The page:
A (sort of) Teacher’s Guide

Amy Cohen learned most of the material covered in Black History in the Philadelphia Landscape through teaching it. This (sort of) Teacher’s Guide is a collection of primary sources, lesson ideas, film clips, web links, discussion prompts and so forth to assist educators in using Cohen’s book in their own classrooms.


Extending Chapter 1
Charles L. Blockson: Collecting & Marking Black History

Minutes 15:18-18:11 of the Philadelphia: The Great Experiment episode, In Penn’s Shadow describes slavery in early Philadelphia, Quaker involvement in the slave trade, and the first protest against slavery using a mix of reenactments, primary sources, and expert commentators. The accompanying educational materials include a primary source-based lesson plan about the protest. As you will see, the teachers have the option of using the full text of the protest or one of two abridged versions.


Extending Chapter 2
Community Formation in the Colonial City, the Ghosts of Washington Square

Project an image of The Fifteenth Amendment by George Bacon Wood Jr., a (white) Philadelphia artist who created this work for the Centennial Exposition, held in the city in 1876.

What is going on in the painting? (a black man has borrowed a white man’s pipe to light his own; the black man is particularly well-dressed; a white woman looks on passively from her stand selling agricultural goods)

What is the setting? (a brick sidewalk by a low brick wall, with an open area of trees and a few brick townhouses in the background). Indicate that the setting is Philadelphia’s Washington Square.

Why is the painting entitled The 15th Amendment? What was the artist’s intended message? (The 15th Amendment, passed in 1869 and ratified in 1870, gave African American men voting rights; this was a new provision when the painting was created; perhaps the artist wanted to indicate that greater political equality would lead to greater social equality)

How does students’ knowledge of Washington Square’s close historical affiliation with the African American community shape their understanding of/appreciation for the image? Do they think that the artist, George Bacon Wood, Jr., was aware of this historical connection between African Americans and Washington Square?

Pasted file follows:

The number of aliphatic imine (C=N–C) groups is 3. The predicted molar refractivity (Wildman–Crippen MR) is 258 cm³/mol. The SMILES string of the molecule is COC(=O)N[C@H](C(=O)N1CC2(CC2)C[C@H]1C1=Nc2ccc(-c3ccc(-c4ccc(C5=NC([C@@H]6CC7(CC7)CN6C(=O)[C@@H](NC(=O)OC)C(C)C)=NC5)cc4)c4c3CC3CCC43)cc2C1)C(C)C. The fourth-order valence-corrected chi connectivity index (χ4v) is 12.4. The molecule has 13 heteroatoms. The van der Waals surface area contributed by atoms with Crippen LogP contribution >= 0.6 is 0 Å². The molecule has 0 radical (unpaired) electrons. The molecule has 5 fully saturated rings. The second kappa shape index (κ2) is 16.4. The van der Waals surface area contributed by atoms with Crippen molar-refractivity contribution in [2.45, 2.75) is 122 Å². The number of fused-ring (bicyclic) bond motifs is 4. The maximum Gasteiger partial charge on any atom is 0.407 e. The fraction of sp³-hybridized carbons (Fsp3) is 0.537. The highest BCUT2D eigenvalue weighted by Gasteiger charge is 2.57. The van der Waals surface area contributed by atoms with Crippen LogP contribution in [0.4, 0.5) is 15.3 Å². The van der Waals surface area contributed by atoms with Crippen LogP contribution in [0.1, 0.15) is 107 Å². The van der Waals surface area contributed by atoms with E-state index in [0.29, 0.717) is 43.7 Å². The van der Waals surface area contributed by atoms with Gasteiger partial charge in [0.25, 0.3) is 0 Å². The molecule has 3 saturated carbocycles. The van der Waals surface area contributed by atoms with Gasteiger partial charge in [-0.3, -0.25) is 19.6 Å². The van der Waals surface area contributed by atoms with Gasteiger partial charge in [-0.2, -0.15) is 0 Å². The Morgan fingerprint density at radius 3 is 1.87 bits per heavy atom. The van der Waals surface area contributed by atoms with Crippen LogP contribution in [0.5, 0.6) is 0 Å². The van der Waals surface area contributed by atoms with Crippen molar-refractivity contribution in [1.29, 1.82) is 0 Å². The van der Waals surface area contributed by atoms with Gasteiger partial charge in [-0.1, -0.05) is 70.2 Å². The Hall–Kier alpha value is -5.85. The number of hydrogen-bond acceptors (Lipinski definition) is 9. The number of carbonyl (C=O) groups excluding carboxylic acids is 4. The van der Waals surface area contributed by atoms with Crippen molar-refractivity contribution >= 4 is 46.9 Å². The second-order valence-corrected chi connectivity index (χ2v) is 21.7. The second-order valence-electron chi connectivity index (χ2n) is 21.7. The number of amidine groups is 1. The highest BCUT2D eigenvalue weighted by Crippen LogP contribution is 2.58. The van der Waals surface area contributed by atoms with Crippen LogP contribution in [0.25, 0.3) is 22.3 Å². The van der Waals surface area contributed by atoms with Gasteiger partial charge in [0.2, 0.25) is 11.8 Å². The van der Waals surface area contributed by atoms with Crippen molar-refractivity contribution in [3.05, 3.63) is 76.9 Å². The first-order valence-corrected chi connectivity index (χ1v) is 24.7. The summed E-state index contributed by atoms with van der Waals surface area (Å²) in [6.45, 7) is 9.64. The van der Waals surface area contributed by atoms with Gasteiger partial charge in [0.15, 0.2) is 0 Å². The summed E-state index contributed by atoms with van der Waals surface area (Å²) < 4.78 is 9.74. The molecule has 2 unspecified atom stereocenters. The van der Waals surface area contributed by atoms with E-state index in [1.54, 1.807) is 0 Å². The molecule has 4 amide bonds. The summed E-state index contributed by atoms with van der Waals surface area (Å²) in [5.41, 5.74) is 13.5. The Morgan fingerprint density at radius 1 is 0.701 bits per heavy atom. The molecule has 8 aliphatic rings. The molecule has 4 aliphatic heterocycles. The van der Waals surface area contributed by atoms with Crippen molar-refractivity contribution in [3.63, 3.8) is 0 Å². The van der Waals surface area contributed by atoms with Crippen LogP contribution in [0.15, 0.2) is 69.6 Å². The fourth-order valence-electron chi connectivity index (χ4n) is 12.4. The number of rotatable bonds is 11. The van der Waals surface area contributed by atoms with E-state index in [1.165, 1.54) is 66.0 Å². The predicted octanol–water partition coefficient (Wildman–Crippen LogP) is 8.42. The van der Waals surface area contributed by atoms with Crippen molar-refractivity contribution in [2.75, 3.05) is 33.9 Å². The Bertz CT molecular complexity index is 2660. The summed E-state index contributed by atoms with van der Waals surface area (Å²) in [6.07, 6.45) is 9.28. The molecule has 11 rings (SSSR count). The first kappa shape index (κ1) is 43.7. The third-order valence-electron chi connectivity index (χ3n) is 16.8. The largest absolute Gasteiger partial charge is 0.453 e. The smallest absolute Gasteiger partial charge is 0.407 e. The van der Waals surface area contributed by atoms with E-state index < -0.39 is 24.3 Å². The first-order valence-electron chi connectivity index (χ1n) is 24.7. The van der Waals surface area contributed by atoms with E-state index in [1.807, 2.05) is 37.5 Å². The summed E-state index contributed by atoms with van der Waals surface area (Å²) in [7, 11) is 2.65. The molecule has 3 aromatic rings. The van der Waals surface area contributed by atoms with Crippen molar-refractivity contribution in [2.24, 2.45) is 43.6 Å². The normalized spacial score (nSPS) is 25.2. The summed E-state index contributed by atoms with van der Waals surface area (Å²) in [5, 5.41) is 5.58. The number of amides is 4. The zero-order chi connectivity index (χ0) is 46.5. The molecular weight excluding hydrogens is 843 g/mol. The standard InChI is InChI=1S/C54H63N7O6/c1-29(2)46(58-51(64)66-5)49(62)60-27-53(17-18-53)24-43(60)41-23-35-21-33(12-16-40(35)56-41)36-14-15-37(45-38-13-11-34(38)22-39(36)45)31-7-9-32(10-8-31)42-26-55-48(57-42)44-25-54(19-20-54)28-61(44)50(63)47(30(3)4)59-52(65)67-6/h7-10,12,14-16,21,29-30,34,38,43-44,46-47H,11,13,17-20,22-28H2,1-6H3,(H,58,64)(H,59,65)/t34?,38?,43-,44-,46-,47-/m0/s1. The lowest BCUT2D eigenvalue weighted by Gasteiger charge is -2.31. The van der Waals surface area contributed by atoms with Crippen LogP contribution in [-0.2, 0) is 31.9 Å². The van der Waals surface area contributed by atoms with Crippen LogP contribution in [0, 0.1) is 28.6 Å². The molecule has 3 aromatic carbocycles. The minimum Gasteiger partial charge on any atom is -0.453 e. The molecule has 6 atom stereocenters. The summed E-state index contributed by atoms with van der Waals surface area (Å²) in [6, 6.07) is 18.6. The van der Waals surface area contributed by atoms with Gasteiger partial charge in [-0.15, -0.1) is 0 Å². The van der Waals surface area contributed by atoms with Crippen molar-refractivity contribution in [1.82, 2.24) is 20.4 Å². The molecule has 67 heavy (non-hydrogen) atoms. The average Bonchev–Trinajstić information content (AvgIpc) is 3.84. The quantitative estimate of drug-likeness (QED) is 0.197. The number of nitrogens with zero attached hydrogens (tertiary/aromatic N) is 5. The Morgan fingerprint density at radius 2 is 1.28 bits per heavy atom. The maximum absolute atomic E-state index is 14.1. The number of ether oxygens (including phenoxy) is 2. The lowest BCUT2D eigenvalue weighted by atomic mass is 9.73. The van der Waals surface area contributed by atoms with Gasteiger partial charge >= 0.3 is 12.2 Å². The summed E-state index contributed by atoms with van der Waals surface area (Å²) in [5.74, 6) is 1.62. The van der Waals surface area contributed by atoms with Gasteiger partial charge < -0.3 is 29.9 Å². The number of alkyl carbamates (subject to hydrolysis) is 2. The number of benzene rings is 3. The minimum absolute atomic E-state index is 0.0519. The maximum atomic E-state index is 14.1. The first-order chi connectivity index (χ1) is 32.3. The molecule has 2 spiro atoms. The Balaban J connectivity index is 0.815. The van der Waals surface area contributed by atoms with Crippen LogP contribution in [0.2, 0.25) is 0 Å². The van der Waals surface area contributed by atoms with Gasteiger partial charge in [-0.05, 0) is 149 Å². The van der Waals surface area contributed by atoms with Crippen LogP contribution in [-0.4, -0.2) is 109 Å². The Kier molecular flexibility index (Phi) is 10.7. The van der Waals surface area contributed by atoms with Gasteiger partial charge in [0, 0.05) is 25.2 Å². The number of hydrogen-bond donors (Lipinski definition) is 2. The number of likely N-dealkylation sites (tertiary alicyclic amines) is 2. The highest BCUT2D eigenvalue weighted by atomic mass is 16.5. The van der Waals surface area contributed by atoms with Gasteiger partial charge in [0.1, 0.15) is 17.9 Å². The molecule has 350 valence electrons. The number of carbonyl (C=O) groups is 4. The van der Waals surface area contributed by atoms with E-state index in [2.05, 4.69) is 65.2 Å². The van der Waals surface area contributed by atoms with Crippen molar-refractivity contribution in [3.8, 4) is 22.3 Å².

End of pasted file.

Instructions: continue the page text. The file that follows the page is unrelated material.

Extending Chapter 3
Envisioning Dinah, Stenton’s Ongoing Challenge

The Stenton website has extensive documentation about all aspects of the Dinah project, including PowerPoints about Dinah’s evolving story as the savior of Stenton.


Extending Chapter 4
Richard Allen & Absalom Jones: Leadership in the Center of Free Black Life

The Yellow Fever episode of the Philadelphia: The Great Experiment series provides a 30-minute overview of that cataclysmic event. If you prefer to focus just on the roles of Richard Allen, Absalom Jones, and other members of the free Black community, you can show a clip from 11:39-22:17.

In the lesson plans I wrote for that episode, you can find a primary source activity that uses one excerpt from Matthew Carey’s A Short Account of the Malignant Fever (that accused Black people of profiting from their work with yellow fever patients)—and five excerpts from the A Narrative of the Proceedings of Black People….A Refuation written by Richard Allen and Absalom Jones.

NOTE: The teacher materials have an answer key; the student materials have the sheets that can be passed out to students.

Chapter 3 of the PBS Africans in America series is called “Brotherly Love” and focuses on Philadelphia’s free Black community. The website for the series contains numerous primary sources and other educational resources.

When I was writing Black History in the Philadelphia Landscape, the website 1838 Black Metropolis did not yet exist. It has a remarkable collection of educational materials (primary sources, videos, illustrated stories, data sets, self-guided walking tours and more) about the vibrant Free Black community of Philadelphia during the 19th century.